The Drug Arm Prevention Team developed a nice and concise poster a couple of months ago outlining the National Drinking Guidelines around drinking and pre-pregnancy, pregnancy and breastfeeding. Most offices should have one, but you can print out more from this link or direct others there to print out their own copy. http://drugarm.com.au/content/standard.asp?name=Alcohol_Guidelines
Australian Breastfeeding Association pamphlet “Alcohol and Breastfeeding: a guide for mothers” has a good overview of the affect of alcohol on breastmilk. Please be aware that the ABA's agenda is to promote breastfeeding (as it should be), this might not reflect the individual needs of a client. http://www.lrc.asn.au/ABA_Alchohol_BF.pdf
Australian Government Department of Health and Ageing: “If you are breastfeeding the safest option is not to drink alcohol”. Quick two page overview covering similar points to the ABA pamphlet
Drugs and Lactation Database (LactMed) can be used to find information a drug's effect on breastfeeding by drug type, this includes prescription medication. However, this is quite medically based and therefore may use more technical language.http://toxnet.nlm.nih.gov/cgi-bin/sis/htmlgen?LACT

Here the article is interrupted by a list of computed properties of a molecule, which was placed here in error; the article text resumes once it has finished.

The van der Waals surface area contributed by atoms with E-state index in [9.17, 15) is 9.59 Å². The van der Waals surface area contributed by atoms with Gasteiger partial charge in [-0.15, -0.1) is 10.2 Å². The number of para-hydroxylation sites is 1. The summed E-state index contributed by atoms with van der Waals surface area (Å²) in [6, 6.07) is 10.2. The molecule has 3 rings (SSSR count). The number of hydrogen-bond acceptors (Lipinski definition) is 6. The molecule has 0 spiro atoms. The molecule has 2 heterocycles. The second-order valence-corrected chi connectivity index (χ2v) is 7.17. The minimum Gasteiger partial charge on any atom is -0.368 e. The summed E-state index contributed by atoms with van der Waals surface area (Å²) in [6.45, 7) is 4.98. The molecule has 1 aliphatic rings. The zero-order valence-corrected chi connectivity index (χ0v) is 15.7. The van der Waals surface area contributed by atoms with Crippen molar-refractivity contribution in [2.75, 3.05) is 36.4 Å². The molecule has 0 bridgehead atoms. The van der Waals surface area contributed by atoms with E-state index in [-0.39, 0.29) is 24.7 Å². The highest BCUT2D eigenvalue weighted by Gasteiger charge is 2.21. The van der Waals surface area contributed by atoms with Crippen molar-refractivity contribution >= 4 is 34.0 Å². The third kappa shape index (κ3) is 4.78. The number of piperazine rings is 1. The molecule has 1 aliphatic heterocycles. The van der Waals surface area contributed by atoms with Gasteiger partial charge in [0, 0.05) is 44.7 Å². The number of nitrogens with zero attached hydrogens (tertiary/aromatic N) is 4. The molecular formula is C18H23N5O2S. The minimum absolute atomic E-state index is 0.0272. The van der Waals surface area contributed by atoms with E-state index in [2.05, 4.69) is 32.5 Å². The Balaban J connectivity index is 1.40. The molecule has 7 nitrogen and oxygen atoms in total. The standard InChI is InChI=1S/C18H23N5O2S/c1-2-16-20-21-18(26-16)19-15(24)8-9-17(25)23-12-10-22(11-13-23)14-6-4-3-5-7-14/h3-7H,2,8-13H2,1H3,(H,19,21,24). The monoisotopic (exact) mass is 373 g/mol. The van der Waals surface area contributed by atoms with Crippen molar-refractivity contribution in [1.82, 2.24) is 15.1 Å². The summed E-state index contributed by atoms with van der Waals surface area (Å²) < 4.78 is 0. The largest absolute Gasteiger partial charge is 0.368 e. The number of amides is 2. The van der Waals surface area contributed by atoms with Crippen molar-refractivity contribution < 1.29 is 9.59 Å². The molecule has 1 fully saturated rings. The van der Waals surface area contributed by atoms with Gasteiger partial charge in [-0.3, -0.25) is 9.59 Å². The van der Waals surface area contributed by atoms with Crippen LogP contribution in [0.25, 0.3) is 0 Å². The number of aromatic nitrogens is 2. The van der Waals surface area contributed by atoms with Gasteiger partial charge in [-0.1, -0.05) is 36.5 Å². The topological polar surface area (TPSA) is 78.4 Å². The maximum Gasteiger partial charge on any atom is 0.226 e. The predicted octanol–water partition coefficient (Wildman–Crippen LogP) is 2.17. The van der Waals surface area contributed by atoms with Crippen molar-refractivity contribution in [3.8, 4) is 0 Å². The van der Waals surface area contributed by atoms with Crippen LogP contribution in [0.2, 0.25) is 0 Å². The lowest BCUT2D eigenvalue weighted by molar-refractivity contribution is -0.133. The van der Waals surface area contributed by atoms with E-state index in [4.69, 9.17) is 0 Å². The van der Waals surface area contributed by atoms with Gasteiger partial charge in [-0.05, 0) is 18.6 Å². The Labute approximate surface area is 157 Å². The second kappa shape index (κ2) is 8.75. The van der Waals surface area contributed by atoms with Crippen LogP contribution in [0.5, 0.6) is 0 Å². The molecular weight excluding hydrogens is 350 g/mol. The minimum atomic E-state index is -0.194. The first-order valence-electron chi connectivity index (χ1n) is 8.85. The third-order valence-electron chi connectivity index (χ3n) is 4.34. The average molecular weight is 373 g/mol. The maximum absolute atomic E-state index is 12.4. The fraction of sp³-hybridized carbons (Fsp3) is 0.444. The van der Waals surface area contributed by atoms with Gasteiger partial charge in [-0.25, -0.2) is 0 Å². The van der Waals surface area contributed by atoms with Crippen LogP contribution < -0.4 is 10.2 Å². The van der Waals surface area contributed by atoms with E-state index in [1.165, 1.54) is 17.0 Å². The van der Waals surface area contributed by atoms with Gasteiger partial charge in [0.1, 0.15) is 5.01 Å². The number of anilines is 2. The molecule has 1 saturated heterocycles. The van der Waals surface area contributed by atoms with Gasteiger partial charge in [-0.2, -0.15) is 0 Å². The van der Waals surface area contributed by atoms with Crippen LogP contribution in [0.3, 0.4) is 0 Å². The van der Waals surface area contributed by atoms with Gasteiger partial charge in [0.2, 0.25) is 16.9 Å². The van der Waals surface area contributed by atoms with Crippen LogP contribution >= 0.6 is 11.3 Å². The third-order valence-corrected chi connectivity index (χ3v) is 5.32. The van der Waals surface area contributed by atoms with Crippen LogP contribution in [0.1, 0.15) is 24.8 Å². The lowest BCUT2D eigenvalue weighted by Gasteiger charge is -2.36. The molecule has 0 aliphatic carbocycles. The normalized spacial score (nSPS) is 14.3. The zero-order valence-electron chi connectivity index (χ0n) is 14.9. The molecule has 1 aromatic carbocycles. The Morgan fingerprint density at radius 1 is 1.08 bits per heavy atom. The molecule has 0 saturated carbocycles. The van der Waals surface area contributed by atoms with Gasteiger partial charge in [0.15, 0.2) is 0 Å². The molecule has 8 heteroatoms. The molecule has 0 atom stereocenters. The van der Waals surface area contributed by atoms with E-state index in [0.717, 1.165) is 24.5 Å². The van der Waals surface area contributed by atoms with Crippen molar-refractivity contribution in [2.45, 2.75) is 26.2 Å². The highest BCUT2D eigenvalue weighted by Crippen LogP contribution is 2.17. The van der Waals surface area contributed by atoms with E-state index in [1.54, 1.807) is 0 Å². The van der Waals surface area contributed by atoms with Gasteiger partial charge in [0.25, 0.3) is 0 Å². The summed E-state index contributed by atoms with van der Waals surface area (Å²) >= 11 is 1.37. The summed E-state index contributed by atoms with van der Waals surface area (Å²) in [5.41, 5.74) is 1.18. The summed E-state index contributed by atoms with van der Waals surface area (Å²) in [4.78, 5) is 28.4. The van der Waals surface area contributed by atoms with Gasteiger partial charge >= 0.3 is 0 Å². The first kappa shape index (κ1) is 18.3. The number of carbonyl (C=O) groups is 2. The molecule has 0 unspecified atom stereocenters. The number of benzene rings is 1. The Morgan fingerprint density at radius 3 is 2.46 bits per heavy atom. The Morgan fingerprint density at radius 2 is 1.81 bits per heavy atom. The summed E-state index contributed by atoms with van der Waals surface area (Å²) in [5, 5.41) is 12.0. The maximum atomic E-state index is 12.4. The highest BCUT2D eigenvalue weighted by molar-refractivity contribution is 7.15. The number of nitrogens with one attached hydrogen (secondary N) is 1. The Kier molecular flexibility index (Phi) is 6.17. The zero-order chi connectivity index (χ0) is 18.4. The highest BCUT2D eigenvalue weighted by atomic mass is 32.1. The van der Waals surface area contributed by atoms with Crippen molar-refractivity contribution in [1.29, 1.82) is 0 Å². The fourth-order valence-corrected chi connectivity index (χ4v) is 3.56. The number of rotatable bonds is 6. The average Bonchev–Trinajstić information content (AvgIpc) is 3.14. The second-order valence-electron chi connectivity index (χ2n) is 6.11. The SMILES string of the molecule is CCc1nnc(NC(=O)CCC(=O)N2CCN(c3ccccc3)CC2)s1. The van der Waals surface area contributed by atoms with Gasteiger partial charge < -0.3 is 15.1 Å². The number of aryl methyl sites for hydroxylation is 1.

New South Wales Department of Health (2006) National clinical guidelines for the management of drug use during pregnancy, birth and the early development years of the newborn – Breastfeeding (p19-22) - a guide to inform workershttp://www0.health.nsw.gov.au/pubs/2006/pdf/ncg_druguse.pdf
Anyone seeking information on how to breastfeed and issues they may experience with breastfeeding should be directed to the Australian Breastfeeding Association's Breastfeeding hotline: 1800 mum 2 mum (1800 686 268), a lactation consultant, or a child health nurse. Government funded breastfeeding clinics may operate in your area too.